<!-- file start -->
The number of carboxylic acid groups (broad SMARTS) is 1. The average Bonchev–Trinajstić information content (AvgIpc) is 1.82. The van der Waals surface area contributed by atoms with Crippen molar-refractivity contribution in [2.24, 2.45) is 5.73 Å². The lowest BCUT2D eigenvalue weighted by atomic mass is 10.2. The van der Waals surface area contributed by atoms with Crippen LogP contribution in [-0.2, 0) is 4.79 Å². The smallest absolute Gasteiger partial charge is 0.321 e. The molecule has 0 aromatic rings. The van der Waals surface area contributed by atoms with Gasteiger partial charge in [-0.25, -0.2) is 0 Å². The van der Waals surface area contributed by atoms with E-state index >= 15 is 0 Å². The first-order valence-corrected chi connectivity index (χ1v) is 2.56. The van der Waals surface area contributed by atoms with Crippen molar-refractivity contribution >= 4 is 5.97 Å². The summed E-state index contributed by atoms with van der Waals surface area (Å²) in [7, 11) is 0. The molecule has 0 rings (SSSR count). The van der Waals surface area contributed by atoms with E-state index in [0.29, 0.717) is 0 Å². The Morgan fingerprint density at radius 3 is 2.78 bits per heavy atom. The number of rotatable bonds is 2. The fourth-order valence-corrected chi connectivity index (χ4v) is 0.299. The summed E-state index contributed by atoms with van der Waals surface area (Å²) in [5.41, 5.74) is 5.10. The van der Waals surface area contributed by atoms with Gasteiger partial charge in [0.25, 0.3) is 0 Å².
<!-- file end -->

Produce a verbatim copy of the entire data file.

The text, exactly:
The number of carboxylic acid groups (broad SMARTS) is 1. The average Bonchev–Trinajstić information content (AvgIpc) is 1.82. The van der Waals surface area contributed by atoms with Crippen molar-refractivity contribution in [2.24, 2.45) is 5.73 Å². The lowest BCUT2D eigenvalue weighted by atomic mass is 10.2. The van der Waals surface area contributed by atoms with Crippen LogP contribution in [-0.2, 0) is 4.79 Å². The smallest absolute Gasteiger partial charge is 0.321 e. The molecule has 0 aromatic rings. The van der Waals surface area contributed by atoms with Gasteiger partial charge in [-0.25, -0.2) is 0 Å². The van der Waals surface area contributed by atoms with E-state index >= 15 is 0 Å². The first-order valence-corrected chi connectivity index (χ1v) is 2.56. The van der Waals surface area contributed by atoms with Crippen molar-refractivity contribution >= 4 is 5.97 Å². The summed E-state index contributed by atoms with van der Waals surface area (Å²) in [7, 11) is 0. The molecule has 0 rings (SSSR count). The van der Waals surface area contributed by atoms with E-state index in [0.29, 0.717) is 0 Å². The Morgan fingerprint density at radius 3 is 2.78 bits per heavy atom. The number of rotatable bonds is 2. The fourth-order valence-corrected chi connectivity index (χ4v) is 0.299. The summed E-state index contributed by atoms with van der Waals surface area (Å²) in [5.41, 5.74) is 5.10. The van der Waals surface area contributed by atoms with Gasteiger partial charge in [0.25, 0.3) is 0 Å².